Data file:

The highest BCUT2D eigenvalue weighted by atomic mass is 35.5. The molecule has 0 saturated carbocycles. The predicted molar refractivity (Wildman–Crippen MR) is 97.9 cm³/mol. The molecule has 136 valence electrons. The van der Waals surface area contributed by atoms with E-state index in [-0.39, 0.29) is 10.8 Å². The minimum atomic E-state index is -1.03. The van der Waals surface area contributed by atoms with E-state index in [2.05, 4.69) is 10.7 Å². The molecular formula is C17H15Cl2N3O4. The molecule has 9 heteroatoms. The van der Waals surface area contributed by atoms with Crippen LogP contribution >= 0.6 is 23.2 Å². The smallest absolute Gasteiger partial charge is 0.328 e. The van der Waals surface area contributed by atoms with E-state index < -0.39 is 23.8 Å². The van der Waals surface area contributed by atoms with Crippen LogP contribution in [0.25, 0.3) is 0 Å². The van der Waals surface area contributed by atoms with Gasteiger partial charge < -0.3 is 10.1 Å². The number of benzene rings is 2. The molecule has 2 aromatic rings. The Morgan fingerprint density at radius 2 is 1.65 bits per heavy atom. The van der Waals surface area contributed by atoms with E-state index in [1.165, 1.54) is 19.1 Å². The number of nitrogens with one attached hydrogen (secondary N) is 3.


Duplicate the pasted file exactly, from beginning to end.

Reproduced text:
The highest BCUT2D eigenvalue weighted by atomic mass is 35.5. The molecule has 0 saturated carbocycles. The predicted molar refractivity (Wildman–Crippen MR) is 97.9 cm³/mol. The molecule has 136 valence electrons. The van der Waals surface area contributed by atoms with E-state index in [-0.39, 0.29) is 10.8 Å². The minimum atomic E-state index is -1.03. The van der Waals surface area contributed by atoms with E-state index in [2.05, 4.69) is 10.7 Å². The molecular formula is C17H15Cl2N3O4. The molecule has 9 heteroatoms. The van der Waals surface area contributed by atoms with Crippen LogP contribution >= 0.6 is 23.2 Å². The smallest absolute Gasteiger partial charge is 0.328 e. The van der Waals surface area contributed by atoms with E-state index < -0.39 is 23.8 Å². The van der Waals surface area contributed by atoms with Crippen LogP contribution in [0.25, 0.3) is 0 Å². The van der Waals surface area contributed by atoms with Gasteiger partial charge < -0.3 is 10.1 Å². The number of benzene rings is 2. The molecule has 2 aromatic rings. The Morgan fingerprint density at radius 2 is 1.65 bits per heavy atom. The van der Waals surface area contributed by atoms with E-state index in [1.165, 1.54) is 19.1 Å². The number of nitrogens with one attached hydrogen (secondary N) is 3.